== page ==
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      Social Presence and Dishonesty in Retail

      1 , 1 , 1 , 2 , 1 , 1

      Proceedings of the 32nd International BCS Human Computer Interaction Conference (HCI)

      Human Computer Interaction Conference

      4 - 6 July 2018

      Embodied agents, anthropomorphism, retail shrinkage, social presence, self-service, eye tracking

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          There is no author summary for this article yet. Authors can add summaries to their articles on ScienceOpen to make them more accessible to a non-specialist audience.

          Abstract

          Self-service checkouts (SCOs) in retail can benefit consumers and retailers, providing control and autonomy to shoppers independent from staff, together with reduced queuing times. Recent re-search indicates that the absence of staff may provide the opportunity for consumers to behave dishonestly, consistent with a perceived lack of social presence. This study examined whether a social presence in the form of various instantiations of embodied, visual, humanlike SCO interface agents had an effect on opportunistic user behaviour, i.e. an individual taking unwarranted ad-vantages. Using a simulated SCO scenario, participants experienced various dilemmas in which they could financially benefit themselves undeservedly. We hypothesised that a humanlike social presence integrated within the checkout screen would receive more attention and result in fewer instances of dishonesty compared to a less humanlike agent. This was partially supported by the results. The findings contribute to the theoretical framework in social presence research. We con-cluded that companies adopting self-service technology may consider the implementation of social presence in technology applications to support ethical consumer behaviour, but that more re-search is required to explore the mixed findings in the current study.

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          Most cited references 47

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          The distributed human neural system for face perception.

          Face perception, perhaps the most highly developed visual skill in humans, is mediated by a distributed neural system in humans that is comprised of multiple, bilateral regions. We propose a model for the organization of this system that emphasizes a distinction between the representation of invariant and changeable aspects of faces. The representation of invariant aspects of faces underlies the recognition of individuals, whereas the representation of changeable aspects of faces, such as eye gaze, expression, and lip movement, underlies the perception of information that facilitates social communication. The model is also hierarchical insofar as it is divided into a core system and an extended system. The core system is comprised of occipitotemporal regions in extrastriate visual cortex that mediate the visual analysis of faces. In the core system, the representation of invariant aspects is mediated more by the face-responsive region in the fusiform gyrus, whereas the representation of changeable aspects is mediated more by the face-responsive region in the superior temporal sulcus. The extended system is comprised of regions from neural systems for other cognitive functions that can be recruited to act in concert with the regions in the core system to extract meaning from faces.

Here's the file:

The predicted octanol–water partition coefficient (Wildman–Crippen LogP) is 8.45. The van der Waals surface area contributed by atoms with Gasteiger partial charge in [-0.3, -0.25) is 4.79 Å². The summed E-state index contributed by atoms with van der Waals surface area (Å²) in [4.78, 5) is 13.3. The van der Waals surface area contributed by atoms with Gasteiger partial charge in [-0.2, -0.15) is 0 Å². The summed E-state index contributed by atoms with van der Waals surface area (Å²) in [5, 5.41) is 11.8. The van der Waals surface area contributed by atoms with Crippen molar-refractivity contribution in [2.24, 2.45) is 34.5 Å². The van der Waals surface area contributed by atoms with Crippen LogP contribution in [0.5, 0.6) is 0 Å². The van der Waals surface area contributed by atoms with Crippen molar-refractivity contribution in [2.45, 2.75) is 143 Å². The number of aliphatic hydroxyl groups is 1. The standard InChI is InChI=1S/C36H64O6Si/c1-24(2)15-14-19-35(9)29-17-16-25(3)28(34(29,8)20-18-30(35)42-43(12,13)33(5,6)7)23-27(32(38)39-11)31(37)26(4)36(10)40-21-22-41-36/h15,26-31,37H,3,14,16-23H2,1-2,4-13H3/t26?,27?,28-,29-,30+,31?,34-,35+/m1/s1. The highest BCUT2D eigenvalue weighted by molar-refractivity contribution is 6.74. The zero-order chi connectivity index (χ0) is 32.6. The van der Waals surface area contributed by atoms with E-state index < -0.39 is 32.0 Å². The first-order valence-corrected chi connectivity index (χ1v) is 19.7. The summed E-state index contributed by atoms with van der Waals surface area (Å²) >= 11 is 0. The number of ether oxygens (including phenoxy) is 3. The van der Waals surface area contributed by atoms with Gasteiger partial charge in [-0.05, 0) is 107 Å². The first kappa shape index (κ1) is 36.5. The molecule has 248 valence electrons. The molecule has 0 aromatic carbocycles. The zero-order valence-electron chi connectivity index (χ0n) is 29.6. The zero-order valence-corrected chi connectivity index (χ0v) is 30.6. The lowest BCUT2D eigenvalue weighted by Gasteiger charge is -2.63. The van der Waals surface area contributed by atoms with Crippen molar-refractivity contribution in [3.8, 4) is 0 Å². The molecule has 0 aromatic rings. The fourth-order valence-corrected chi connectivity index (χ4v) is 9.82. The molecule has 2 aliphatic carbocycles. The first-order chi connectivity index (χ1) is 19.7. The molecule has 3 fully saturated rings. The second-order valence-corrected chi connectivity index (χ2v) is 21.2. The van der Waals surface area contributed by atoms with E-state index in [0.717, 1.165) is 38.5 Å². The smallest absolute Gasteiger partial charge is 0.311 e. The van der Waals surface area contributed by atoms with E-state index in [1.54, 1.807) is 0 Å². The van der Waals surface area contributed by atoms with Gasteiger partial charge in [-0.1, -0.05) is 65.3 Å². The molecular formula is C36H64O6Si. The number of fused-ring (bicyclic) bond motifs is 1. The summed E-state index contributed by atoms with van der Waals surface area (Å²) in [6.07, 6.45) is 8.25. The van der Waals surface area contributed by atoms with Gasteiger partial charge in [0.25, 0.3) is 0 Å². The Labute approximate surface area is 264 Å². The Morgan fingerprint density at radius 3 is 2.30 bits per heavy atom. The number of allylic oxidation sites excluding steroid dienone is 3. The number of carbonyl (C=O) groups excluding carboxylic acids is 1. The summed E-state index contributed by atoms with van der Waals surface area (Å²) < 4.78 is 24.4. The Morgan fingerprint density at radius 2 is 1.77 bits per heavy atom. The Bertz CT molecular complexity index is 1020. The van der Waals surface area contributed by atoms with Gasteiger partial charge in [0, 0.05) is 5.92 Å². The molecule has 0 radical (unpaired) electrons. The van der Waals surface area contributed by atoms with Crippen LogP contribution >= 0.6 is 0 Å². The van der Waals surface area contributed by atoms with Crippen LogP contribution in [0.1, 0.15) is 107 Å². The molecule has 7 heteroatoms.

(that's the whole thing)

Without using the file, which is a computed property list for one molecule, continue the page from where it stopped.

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            Interpersonal Effects in Computer-Mediated Interaction: A Relational Perspective

             J. WALTHER (1992)
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              Cues of being watched enhance cooperation in a real-world setting.

              We examined the effect of an image of a pair of eyes on contributions to an honesty box used to collect money for drinks in a university coffee room. People paid nearly three times as much for their drinks when eyes were displayed rather than a control image. This finding provides the first evidence from a naturalistic setting of the importance of cues of being watched, and hence reputational concerns, on human cooperative behaviour.
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                Author and article information

                Contributors
                Conference
                July 2018
                July 2018
                : 1-12
                Affiliations
                [1 ] Abertay University

                Bell Street, Dundee DD1 1HG, UK
                [2 ] NCR Corporation

                3 Fulton Road, Dundee DD2 4SW, UK
                Article
                10.14236/ewic/HCI2018.34
                © Siebenaler et al. Published by BCS Learning and Development Ltd. Proceedings of British HCI 2018. Belfast, UK.

                This work is licensed under a Creative Commons Attribution 4.0 Unported License. To view a copy of this license, visit http://creativecommons.org/licenses/by/4.0/

                Proceedings of the 32nd International BCS Human Computer Interaction Conference
                HCI
                32
                Belfast, UK
                4 - 6 July 2018
                Electronic Workshops in Computing (eWiC)
                Human Computer Interaction Conference
                Product
                Product Information: 1477-9358 BCS Learning & Development
                Self URI (journal page): https://ewic.bcs.org/
                Categories
                Electronic Workshops in Computing

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